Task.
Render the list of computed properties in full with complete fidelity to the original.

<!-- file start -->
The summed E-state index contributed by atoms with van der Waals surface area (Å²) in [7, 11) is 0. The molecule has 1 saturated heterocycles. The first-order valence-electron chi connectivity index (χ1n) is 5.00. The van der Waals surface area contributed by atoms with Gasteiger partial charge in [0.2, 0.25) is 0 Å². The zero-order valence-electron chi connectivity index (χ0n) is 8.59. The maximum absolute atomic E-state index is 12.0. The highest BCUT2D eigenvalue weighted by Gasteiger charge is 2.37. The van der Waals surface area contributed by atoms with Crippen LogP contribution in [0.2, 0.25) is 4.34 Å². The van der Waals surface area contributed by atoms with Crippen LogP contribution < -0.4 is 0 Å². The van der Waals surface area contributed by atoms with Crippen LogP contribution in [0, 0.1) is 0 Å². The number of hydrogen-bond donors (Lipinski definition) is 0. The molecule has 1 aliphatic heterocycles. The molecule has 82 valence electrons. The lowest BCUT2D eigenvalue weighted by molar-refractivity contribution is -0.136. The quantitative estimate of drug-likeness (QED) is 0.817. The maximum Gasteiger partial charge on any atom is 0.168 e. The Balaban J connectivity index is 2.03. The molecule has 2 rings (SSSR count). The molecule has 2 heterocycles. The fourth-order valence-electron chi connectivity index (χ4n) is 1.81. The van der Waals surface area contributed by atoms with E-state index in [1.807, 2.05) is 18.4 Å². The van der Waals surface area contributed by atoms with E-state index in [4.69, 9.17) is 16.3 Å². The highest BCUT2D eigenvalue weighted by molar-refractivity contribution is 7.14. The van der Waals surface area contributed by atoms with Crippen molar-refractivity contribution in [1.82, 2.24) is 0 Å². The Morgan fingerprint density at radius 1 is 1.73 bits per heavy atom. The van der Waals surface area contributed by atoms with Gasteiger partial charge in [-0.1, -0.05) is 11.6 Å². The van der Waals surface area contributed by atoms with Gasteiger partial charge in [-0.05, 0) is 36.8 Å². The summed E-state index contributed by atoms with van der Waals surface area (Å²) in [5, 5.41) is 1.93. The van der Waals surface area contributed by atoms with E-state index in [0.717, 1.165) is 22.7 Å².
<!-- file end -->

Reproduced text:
The summed E-state index contributed by atoms with van der Waals surface area (Å²) in [7, 11) is 0. The molecule has 1 saturated heterocycles. The first-order valence-electron chi connectivity index (χ1n) is 5.00. The van der Waals surface area contributed by atoms with Gasteiger partial charge in [0.2, 0.25) is 0 Å². The zero-order valence-electron chi connectivity index (χ0n) is 8.59. The maximum absolute atomic E-state index is 12.0. The highest BCUT2D eigenvalue weighted by Gasteiger charge is 2.37. The van der Waals surface area contributed by atoms with Crippen LogP contribution in [0.2, 0.25) is 4.34 Å². The van der Waals surface area contributed by atoms with Crippen LogP contribution < -0.4 is 0 Å². The van der Waals surface area contributed by atoms with Crippen LogP contribution in [0, 0.1) is 0 Å². The number of hydrogen-bond donors (Lipinski definition) is 0. The molecule has 1 aliphatic heterocycles. The molecule has 82 valence electrons. The lowest BCUT2D eigenvalue weighted by molar-refractivity contribution is -0.136. The quantitative estimate of drug-likeness (QED) is 0.817. The maximum Gasteiger partial charge on any atom is 0.168 e. The Balaban J connectivity index is 2.03. The molecule has 2 rings (SSSR count). The molecule has 2 heterocycles. The fourth-order valence-electron chi connectivity index (χ4n) is 1.81. The van der Waals surface area contributed by atoms with E-state index in [1.807, 2.05) is 18.4 Å². The van der Waals surface area contributed by atoms with E-state index in [4.69, 9.17) is 16.3 Å². The highest BCUT2D eigenvalue weighted by molar-refractivity contribution is 7.14. The van der Waals surface area contributed by atoms with Crippen molar-refractivity contribution in [1.82, 2.24) is 0 Å². The Morgan fingerprint density at radius 1 is 1.73 bits per heavy atom. The van der Waals surface area contributed by atoms with Gasteiger partial charge in [-0.1, -0.05) is 11.6 Å². The van der Waals surface area contributed by atoms with Gasteiger partial charge in [-0.05, 0) is 36.8 Å². The summed E-state index contributed by atoms with van der Waals surface area (Å²) in [5, 5.41) is 1.93. The van der Waals surface area contributed by atoms with E-state index in [0.717, 1.165) is 22.7 Å².